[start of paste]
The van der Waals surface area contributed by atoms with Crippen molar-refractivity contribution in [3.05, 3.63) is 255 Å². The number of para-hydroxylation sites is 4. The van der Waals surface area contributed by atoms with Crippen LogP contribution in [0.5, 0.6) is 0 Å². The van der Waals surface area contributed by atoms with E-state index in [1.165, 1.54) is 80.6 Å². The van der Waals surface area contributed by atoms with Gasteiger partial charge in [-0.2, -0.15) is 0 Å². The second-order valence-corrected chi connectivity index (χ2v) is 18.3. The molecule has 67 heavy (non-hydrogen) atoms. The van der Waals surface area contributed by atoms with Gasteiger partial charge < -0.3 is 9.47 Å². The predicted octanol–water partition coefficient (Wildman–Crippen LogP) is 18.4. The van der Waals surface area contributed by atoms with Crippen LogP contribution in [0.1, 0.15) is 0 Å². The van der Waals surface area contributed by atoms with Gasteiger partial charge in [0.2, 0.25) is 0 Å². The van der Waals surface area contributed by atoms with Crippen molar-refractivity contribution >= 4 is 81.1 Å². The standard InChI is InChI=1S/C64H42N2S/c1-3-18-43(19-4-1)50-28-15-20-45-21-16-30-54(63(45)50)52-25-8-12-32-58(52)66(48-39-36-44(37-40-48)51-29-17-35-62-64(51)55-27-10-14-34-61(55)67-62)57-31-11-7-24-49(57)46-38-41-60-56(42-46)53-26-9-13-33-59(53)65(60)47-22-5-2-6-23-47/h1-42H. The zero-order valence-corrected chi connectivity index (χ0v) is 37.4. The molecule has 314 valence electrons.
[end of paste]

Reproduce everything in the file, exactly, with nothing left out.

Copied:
The van der Waals surface area contributed by atoms with Crippen molar-refractivity contribution in [3.05, 3.63) is 255 Å². The number of para-hydroxylation sites is 4. The van der Waals surface area contributed by atoms with Crippen LogP contribution in [0.5, 0.6) is 0 Å². The van der Waals surface area contributed by atoms with E-state index in [1.165, 1.54) is 80.6 Å². The van der Waals surface area contributed by atoms with Gasteiger partial charge in [-0.2, -0.15) is 0 Å². The second-order valence-corrected chi connectivity index (χ2v) is 18.3. The molecule has 67 heavy (non-hydrogen) atoms. The van der Waals surface area contributed by atoms with Gasteiger partial charge < -0.3 is 9.47 Å². The predicted octanol–water partition coefficient (Wildman–Crippen LogP) is 18.4. The van der Waals surface area contributed by atoms with Crippen LogP contribution in [0.1, 0.15) is 0 Å². The van der Waals surface area contributed by atoms with Gasteiger partial charge in [0.2, 0.25) is 0 Å². The van der Waals surface area contributed by atoms with Crippen molar-refractivity contribution >= 4 is 81.1 Å². The standard InChI is InChI=1S/C64H42N2S/c1-3-18-43(19-4-1)50-28-15-20-45-21-16-30-54(63(45)50)52-25-8-12-32-58(52)66(48-39-36-44(37-40-48)51-29-17-35-62-64(51)55-27-10-14-34-61(55)67-62)57-31-11-7-24-49(57)46-38-41-60-56(42-46)53-26-9-13-33-59(53)65(60)47-22-5-2-6-23-47/h1-42H. The zero-order valence-corrected chi connectivity index (χ0v) is 37.4. The molecule has 314 valence electrons.